Milling About

When Paul Revere rode through Arlington, Massachusetts (then known as Menotomy) warning of the approaching British troops, he passed by a some old water-powered gristmills. Old to Paul Revere, that is. English Puritan colonists had first settled in the area in 1630’s and by 1637 the first mill was built, powered by the briskly running waters of the Mill Brook which drops over 150 feet in two miles. Soon others were built.

The Olde Schwamb Mill is the most well known old mill in the area. The site of the mill stands is considered the oldest continuously operating mill site in America. The mill that stands there now dates from 1864. It was rebuilt after a fire and became, under the ownership of Charles Schwamp, the foremost creator of oval picture frames in the country. Their frames can be found in nearly every major museum in the United States as well as the White House, The Vatican and Buckingham Palace. The mill avoided demolition in 1969 by a community preservation effort and appears today as if untouched for a century. It welcomes visitors as an all volunteer mill-museum.

Closer to the route of Paul Revere’s ride is The Theodore Schwamb Mill (pictured here) named for Charles Schwamb’s brother. This mill is older then the Olde Schwamb Mill and was also powered by the Mill Brook, which was reduced to trickle on my visit. Theodore’s mill manufactured high quality piano cases for the burgeoning Boston piano industry. For a time, it was the largest business in Arlington. The Schwambs, five brothers in all, were immigrants from Germany in the mid-1800’s and they employed many skilled fellow German immigrants in mills that they owned. The invention of the radio hurt the piano business and the mill turned to architectural woodworking, surviving into the 1970’s. Today, the connected mill buildings house small businesses and artist studios.


The Gruesome Landmark

The Gruesome Landmark

Early on in Paul Revere’s ride, as he left Charlestown and rode toward what is now the border with Somerville, he was forced to change course abruptly.

Revere writes of what happened in a letter from 1798:

“I set off upon a very good Horse; it was then about 11 o’Clock, and very pleasant. After I had passed Charlestown Neck, and got nearly opposite where Mark was hung in chains, I saw two men on Horse back, under a Tree. When I got near them, I discovered they were British officer. One tryed to git a head of Me, and the other to take me. I turned my Horse very quick, and Galloped towards Charlestown neck, and then pushed for the Medford Road. The one who chased me, endeavoring to Cut me off, got into a Clay pond, near where the new Tavern is now built. I got clear of him, and went thro Medford, over the Bridge, and up to Menotomy.”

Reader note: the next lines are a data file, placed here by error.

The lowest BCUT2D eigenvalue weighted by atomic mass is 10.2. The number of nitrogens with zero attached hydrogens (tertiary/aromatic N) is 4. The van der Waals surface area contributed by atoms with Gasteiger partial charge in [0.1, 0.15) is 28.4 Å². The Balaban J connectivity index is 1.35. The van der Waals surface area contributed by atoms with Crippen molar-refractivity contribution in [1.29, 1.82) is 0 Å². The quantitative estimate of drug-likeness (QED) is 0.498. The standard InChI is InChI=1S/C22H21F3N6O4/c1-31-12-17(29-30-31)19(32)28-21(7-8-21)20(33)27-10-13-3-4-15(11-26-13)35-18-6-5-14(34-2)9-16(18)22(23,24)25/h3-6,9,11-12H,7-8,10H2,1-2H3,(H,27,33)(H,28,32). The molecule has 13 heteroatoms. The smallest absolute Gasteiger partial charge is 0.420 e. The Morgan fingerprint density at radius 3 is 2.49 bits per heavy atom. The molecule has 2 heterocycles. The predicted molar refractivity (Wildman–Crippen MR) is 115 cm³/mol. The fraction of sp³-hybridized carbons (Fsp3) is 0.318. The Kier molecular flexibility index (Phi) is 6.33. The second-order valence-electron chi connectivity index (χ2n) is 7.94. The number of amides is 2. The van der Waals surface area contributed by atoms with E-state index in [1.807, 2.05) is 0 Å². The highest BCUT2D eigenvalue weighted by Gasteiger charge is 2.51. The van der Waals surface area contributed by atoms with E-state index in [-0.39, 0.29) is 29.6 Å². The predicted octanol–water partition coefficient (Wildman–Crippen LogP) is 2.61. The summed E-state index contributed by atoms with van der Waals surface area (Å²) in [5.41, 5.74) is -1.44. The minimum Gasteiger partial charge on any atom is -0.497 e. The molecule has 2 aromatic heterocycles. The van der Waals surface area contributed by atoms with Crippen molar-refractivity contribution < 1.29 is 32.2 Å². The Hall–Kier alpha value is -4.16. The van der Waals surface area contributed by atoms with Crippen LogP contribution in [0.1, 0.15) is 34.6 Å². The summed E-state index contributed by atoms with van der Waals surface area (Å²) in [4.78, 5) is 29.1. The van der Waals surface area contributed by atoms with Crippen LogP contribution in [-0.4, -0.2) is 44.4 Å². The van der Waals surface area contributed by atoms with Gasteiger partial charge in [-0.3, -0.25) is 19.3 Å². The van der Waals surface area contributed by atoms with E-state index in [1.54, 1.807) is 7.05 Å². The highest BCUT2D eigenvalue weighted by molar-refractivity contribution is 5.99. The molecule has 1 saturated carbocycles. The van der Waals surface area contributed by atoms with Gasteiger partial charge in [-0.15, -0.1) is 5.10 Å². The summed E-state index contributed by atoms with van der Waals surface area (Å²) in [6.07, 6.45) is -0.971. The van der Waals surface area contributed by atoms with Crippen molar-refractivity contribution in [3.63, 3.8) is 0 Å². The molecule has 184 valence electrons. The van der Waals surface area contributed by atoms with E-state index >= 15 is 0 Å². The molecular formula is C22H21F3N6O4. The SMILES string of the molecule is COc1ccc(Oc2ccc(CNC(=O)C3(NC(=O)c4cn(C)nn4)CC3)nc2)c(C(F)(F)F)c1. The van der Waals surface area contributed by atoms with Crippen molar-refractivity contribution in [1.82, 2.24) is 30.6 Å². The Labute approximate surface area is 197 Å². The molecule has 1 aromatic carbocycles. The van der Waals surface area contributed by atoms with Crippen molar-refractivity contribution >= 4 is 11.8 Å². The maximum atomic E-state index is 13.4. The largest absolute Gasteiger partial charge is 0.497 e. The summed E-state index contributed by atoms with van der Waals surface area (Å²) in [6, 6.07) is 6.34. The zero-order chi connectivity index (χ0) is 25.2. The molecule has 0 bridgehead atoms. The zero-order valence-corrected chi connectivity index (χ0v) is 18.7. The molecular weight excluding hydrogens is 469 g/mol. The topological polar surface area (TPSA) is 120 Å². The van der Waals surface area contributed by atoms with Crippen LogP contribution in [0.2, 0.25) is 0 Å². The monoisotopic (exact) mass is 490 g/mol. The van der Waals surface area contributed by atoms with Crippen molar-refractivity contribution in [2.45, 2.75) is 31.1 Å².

There’s a marker signifying the spot where Paul Revere changed direction. It can be found in a surprising spot: across the street from Royal Pizza & Subs (featured in the drawing) by the doors of a Holiday Inn, at the edge of its parking lot. A long time ago, this area was referred to as Charlestown Commons.

The landmark that Revere used to describe where he changed course was quite different from the one outside of the hotel. He wrote that he changed course “nearly opposite where Mark was hung in chains.” That place was certainly a gruesome one.

Mark was one of three slaves who, in 1755, were arrested and tried for the murder of their owner, the Charlestown merchant and former ship captain, John Codman. They were also charged with petit treason, the crime of killing a master. The three plotted and poisoned Codman with arsenic, which they added to his meals seven times. Mark, it is written, was upset with his separation from his family. He had set fire to Captain Codman’s workshop six years earlier in an effort to prompt his dismissal.

In the end, the three slaves were found guilty and suffered different fates. Mark’s two companions were female. Phillis, an elderly woman, was found guilty of both crimes (murder of an owner and petit treason) and was burned at the stake in Cambridge at a site called Gallows Hill, near present-day Porter Square. Phebe was found to be a lesser conspirator and sentenced to be transported to a plantation in the West Indies. Mark, 30 years old, was also found guilty of the two crimes and was hanged (also at Gallows Hill). His body was then tarred, and gibbeted (hung in chains) for all to see, including Paul Revere, who came close to passing the decayed corpse, still hanging over the street, 25 years after the crime.